Now that we've had some time to sift through the state's investigation into the Atlanta Public Schools cheating scandal, here are nine highlights that'll piss you off, make you scratch your head and really just get you depressed about the whole situation. Note: No charges have been filed against any of the educators named in the state's report.
1. Threats of public humiliation and of physical violence to teachers
State investigators says principals used public humiliation tactics or threats of physical harm to persuade teachers to change answers or keep quiet.
At Fain Elementary, investigators say, the principal forced one teacher to sit under a table during a faculty meeting because the teacher's students' test scores were low.
At Cook Elementary, the principal "publicly humiliated and demeaned teachers in faculty meetings if their students performed poorly."
According to the report, one Cook Elementary teacher said:
"[The principal] ridiculed teachers whose students did not perform well on the CRCT. When CRCT scores came out, [the principal] publicly singled out teachers in a meeting and told them they did not need to be at Cook if their students did not perform better."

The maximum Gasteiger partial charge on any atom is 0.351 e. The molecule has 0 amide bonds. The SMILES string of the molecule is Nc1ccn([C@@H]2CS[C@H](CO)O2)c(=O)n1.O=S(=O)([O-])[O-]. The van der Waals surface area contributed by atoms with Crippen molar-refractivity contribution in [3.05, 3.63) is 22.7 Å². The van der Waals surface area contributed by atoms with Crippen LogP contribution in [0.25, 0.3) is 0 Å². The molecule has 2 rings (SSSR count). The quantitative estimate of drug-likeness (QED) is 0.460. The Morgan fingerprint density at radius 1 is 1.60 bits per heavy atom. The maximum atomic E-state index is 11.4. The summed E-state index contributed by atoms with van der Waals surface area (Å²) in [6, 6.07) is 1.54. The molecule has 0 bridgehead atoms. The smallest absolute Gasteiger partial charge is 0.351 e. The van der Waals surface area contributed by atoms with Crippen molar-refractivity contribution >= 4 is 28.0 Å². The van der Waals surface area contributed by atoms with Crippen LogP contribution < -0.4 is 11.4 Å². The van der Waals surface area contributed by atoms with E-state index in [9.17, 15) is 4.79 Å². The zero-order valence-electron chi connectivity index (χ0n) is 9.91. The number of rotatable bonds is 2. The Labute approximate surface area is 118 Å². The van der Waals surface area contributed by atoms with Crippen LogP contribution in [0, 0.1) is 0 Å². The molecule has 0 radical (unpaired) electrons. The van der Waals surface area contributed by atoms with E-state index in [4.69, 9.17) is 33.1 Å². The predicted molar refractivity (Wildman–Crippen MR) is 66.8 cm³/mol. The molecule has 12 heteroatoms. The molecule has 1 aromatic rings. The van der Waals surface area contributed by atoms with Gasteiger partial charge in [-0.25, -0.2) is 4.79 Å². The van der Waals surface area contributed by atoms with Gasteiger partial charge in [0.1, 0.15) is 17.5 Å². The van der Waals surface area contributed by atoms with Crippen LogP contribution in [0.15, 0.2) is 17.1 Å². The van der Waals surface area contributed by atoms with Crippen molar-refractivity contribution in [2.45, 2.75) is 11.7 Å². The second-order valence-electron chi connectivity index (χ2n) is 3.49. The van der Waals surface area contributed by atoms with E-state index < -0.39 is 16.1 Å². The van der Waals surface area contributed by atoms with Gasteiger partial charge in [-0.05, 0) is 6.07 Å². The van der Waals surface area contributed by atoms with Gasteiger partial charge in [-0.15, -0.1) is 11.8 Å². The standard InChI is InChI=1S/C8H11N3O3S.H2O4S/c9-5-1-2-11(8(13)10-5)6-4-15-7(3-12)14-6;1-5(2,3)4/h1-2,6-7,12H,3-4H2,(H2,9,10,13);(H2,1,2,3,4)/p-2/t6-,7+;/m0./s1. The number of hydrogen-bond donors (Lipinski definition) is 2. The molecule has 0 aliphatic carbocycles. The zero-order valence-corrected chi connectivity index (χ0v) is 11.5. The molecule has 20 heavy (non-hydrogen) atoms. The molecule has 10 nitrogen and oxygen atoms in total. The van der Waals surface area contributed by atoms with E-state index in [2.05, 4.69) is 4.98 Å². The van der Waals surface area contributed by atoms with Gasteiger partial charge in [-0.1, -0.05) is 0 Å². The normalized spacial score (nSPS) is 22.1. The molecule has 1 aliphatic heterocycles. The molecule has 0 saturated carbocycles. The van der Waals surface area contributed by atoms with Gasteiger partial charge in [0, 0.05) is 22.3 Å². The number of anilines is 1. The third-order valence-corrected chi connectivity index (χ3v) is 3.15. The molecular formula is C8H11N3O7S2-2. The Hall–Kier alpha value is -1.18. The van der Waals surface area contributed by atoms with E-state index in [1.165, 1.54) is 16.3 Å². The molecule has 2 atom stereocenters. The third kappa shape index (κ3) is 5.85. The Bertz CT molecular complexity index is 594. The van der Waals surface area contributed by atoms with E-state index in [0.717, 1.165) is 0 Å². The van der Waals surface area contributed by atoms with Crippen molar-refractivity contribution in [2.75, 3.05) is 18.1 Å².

At Dunbar Elementary, investigators say, teachers reported being threatened with physical harm by a testing coordinator if they divulged any information about cheating to the Georgia Bureau of Investigation.
Said a teacher from the school:
"[the educator] threatened the teachers that if they told investigators what happened she would place a lien on their house or 'get them at their car.' She said, 'If any bitch mentions my name...," implying that she would do something violent to anyone who implicated her."
More examples after the jump.
2. Pressure to white-wash
Business leaders like Renay Blumenthal, Senior Vice President of the Metro Atlanta Chamber, urged that the school system's so-called "blue ribbon commission" report should be "finessed" past the governor.